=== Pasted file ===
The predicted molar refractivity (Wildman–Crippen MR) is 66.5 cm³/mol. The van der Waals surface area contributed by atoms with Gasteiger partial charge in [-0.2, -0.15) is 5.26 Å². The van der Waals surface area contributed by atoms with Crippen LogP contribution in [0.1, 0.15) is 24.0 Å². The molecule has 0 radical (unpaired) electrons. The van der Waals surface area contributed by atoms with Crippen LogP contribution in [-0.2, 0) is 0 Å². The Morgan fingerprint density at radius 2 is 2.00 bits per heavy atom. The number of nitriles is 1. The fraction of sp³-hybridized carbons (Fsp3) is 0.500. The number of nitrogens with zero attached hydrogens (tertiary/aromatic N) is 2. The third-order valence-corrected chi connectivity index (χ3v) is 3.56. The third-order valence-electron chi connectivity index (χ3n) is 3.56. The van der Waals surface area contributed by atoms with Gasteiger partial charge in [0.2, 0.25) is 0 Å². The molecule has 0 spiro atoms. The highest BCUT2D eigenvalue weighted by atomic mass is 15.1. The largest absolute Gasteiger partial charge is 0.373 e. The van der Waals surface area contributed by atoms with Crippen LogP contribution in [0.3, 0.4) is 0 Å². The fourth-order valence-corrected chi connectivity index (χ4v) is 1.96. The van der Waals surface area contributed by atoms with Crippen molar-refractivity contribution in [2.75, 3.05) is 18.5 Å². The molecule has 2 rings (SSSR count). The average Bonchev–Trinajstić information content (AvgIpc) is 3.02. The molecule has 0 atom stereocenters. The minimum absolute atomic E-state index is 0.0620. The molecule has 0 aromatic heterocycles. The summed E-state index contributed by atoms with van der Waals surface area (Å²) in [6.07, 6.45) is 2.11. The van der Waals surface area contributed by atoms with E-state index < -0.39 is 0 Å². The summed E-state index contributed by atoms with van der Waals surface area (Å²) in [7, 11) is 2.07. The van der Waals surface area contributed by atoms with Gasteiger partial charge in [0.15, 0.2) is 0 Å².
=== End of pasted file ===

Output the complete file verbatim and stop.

The predicted molar refractivity (Wildman–Crippen MR) is 66.5 cm³/mol. The van der Waals surface area contributed by atoms with Gasteiger partial charge in [-0.2, -0.15) is 5.26 Å². The van der Waals surface area contributed by atoms with Crippen LogP contribution in [0.1, 0.15) is 24.0 Å². The molecule has 0 radical (unpaired) electrons. The van der Waals surface area contributed by atoms with Crippen LogP contribution in [-0.2, 0) is 0 Å². The Morgan fingerprint density at radius 2 is 2.00 bits per heavy atom. The number of nitriles is 1. The fraction of sp³-hybridized carbons (Fsp3) is 0.500. The number of nitrogens with zero attached hydrogens (tertiary/aromatic N) is 2. The third-order valence-corrected chi connectivity index (χ3v) is 3.56. The third-order valence-electron chi connectivity index (χ3n) is 3.56. The van der Waals surface area contributed by atoms with Gasteiger partial charge in [0.2, 0.25) is 0 Å². The molecule has 0 spiro atoms. The highest BCUT2D eigenvalue weighted by atomic mass is 15.1. The largest absolute Gasteiger partial charge is 0.373 e. The van der Waals surface area contributed by atoms with Crippen LogP contribution in [0.3, 0.4) is 0 Å². The fourth-order valence-corrected chi connectivity index (χ4v) is 1.96. The van der Waals surface area contributed by atoms with Crippen molar-refractivity contribution in [2.75, 3.05) is 18.5 Å². The molecule has 2 rings (SSSR count). The average Bonchev–Trinajstić information content (AvgIpc) is 3.02. The molecule has 0 atom stereocenters. The minimum absolute atomic E-state index is 0.0620. The molecule has 0 aromatic heterocycles. The summed E-state index contributed by atoms with van der Waals surface area (Å²) in [6.07, 6.45) is 2.11. The van der Waals surface area contributed by atoms with E-state index < -0.39 is 0 Å². The summed E-state index contributed by atoms with van der Waals surface area (Å²) in [7, 11) is 2.07. The van der Waals surface area contributed by atoms with Gasteiger partial charge in [0.15, 0.2) is 0 Å².